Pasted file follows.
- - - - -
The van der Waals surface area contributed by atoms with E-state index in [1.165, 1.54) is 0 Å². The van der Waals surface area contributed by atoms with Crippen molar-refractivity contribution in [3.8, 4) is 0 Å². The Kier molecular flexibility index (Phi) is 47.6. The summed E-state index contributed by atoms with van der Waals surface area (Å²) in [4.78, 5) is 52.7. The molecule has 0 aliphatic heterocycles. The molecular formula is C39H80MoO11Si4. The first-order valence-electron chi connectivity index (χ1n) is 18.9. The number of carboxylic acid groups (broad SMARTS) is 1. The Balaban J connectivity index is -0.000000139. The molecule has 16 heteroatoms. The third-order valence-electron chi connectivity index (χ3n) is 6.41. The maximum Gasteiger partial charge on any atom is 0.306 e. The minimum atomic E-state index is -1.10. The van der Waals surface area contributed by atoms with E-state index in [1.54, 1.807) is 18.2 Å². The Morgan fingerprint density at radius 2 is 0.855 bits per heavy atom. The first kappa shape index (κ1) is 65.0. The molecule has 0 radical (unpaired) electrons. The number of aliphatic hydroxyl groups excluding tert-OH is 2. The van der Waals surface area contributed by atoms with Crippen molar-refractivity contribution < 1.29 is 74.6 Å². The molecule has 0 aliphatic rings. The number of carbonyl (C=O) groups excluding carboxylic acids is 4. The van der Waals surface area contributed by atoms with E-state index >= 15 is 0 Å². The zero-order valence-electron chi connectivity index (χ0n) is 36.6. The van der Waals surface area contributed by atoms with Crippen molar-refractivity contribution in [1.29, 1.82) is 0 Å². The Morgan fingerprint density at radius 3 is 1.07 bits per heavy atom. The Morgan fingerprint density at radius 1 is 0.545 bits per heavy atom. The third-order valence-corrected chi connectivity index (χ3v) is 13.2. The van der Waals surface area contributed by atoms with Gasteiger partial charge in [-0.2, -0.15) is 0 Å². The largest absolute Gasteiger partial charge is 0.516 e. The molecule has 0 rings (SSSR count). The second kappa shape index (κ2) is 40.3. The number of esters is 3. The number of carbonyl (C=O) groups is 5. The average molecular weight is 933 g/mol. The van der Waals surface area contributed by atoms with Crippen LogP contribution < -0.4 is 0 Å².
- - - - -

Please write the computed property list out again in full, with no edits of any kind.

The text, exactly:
The van der Waals surface area contributed by atoms with E-state index in [1.165, 1.54) is 0 Å². The van der Waals surface area contributed by atoms with Crippen molar-refractivity contribution in [3.8, 4) is 0 Å². The Kier molecular flexibility index (Phi) is 47.6. The summed E-state index contributed by atoms with van der Waals surface area (Å²) in [4.78, 5) is 52.7. The molecule has 0 aliphatic heterocycles. The molecular formula is C39H80MoO11Si4. The first-order valence-electron chi connectivity index (χ1n) is 18.9. The number of carboxylic acid groups (broad SMARTS) is 1. The Balaban J connectivity index is -0.000000139. The molecule has 16 heteroatoms. The third-order valence-electron chi connectivity index (χ3n) is 6.41. The maximum Gasteiger partial charge on any atom is 0.306 e. The minimum atomic E-state index is -1.10. The van der Waals surface area contributed by atoms with E-state index in [1.54, 1.807) is 18.2 Å². The Morgan fingerprint density at radius 2 is 0.855 bits per heavy atom. The first kappa shape index (κ1) is 65.0. The molecule has 0 radical (unpaired) electrons. The number of aliphatic hydroxyl groups excluding tert-OH is 2. The van der Waals surface area contributed by atoms with Crippen molar-refractivity contribution < 1.29 is 74.6 Å². The molecule has 0 aliphatic rings. The number of carbonyl (C=O) groups excluding carboxylic acids is 4. The van der Waals surface area contributed by atoms with E-state index >= 15 is 0 Å². The zero-order valence-electron chi connectivity index (χ0n) is 36.6. The van der Waals surface area contributed by atoms with Crippen molar-refractivity contribution in [1.29, 1.82) is 0 Å². The Morgan fingerprint density at radius 3 is 1.07 bits per heavy atom. The Morgan fingerprint density at radius 1 is 0.545 bits per heavy atom. The third-order valence-corrected chi connectivity index (χ3v) is 13.2. The van der Waals surface area contributed by atoms with Gasteiger partial charge in [-0.2, -0.15) is 0 Å². The largest absolute Gasteiger partial charge is 0.516 e. The molecule has 0 rings (SSSR count). The second kappa shape index (κ2) is 40.3. The number of esters is 3. The number of carbonyl (C=O) groups is 5. The average molecular weight is 933 g/mol. The van der Waals surface area contributed by atoms with Crippen LogP contribution < -0.4 is 0 Å².